Staff Editorial: Lack of police discipline presents danger to partying teens

June 4, 2008 — by Mary Mykhaylova, Alex Sclavos, Annie Lee

A police car pulls up outside a well-lit house. Inside, kids are yelling and dancing to loud music. When the cops are spotted, a frantic rush to hide beer bottles and escape the party begins.

These days, however, such a scene is far less common. Saratoga teens have less to fear from sheriff’s, deputies, and local police, some of whom no longer penalize underage drinking at parties. Without the previous repercussions of breaking the law by consuming alcohol, students are often allowed to drive home intoxicated, jeopardizing their safety.

Despite the fact that students do not wish to be punished by the law for their underage drinking, the lack of any kind of consequence—or even of getting a safe ride home—is something that should concern partying teens as well as their parents. After all, a police officer’s job is to prevent illegal behavior. By simply breaking up parties and sending drunk teenagers home, police send the message to underage drinkers that it is acceptable to consume alcohol.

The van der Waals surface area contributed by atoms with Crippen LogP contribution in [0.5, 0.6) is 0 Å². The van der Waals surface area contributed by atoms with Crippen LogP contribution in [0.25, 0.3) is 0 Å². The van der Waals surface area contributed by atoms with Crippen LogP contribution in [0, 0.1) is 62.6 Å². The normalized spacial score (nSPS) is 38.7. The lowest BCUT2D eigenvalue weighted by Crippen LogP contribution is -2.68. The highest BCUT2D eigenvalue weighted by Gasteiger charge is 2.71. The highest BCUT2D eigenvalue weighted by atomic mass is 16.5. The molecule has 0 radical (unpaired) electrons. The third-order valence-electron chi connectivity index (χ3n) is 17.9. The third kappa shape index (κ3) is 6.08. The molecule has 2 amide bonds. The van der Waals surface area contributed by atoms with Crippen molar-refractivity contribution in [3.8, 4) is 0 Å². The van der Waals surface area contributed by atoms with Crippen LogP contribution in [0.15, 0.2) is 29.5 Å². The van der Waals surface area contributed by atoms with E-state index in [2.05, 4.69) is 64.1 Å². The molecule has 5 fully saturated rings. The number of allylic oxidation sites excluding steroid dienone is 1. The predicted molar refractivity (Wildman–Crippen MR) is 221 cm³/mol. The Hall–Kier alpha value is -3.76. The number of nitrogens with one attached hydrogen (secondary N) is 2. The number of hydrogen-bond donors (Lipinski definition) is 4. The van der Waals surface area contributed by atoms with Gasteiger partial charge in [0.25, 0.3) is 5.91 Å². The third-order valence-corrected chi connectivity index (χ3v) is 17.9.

Although it may seem harmless when cops send home intoxicated underage drinkers, this thoughtless action increases the chances of fatal car accidents involving teenagers. The simple decision to call parents and have the teen picked up and driven home by an adult could save lives.

Police occasionally use lenient methods that ensure the safety of teens while keeping them out of trouble with their parents. At one party, rather than involve parents, the police split teenagers into two groups: sober and intoxicated. After all the teens had been divided up, the officers arranged for sober attendees to drive the intoxicated ones home. This method of dealing with the problem guaranteed the safety of every teen while avoiding the long-term consequences of angry parents or an unnecessary death.

This method was not only favorable to students, but it ensured their safety as well. Although students may not want the consequences that stem from attending parties, they should be aware that this lack of regulation puts their lives in danger which could lead to possibly injury or worse death.

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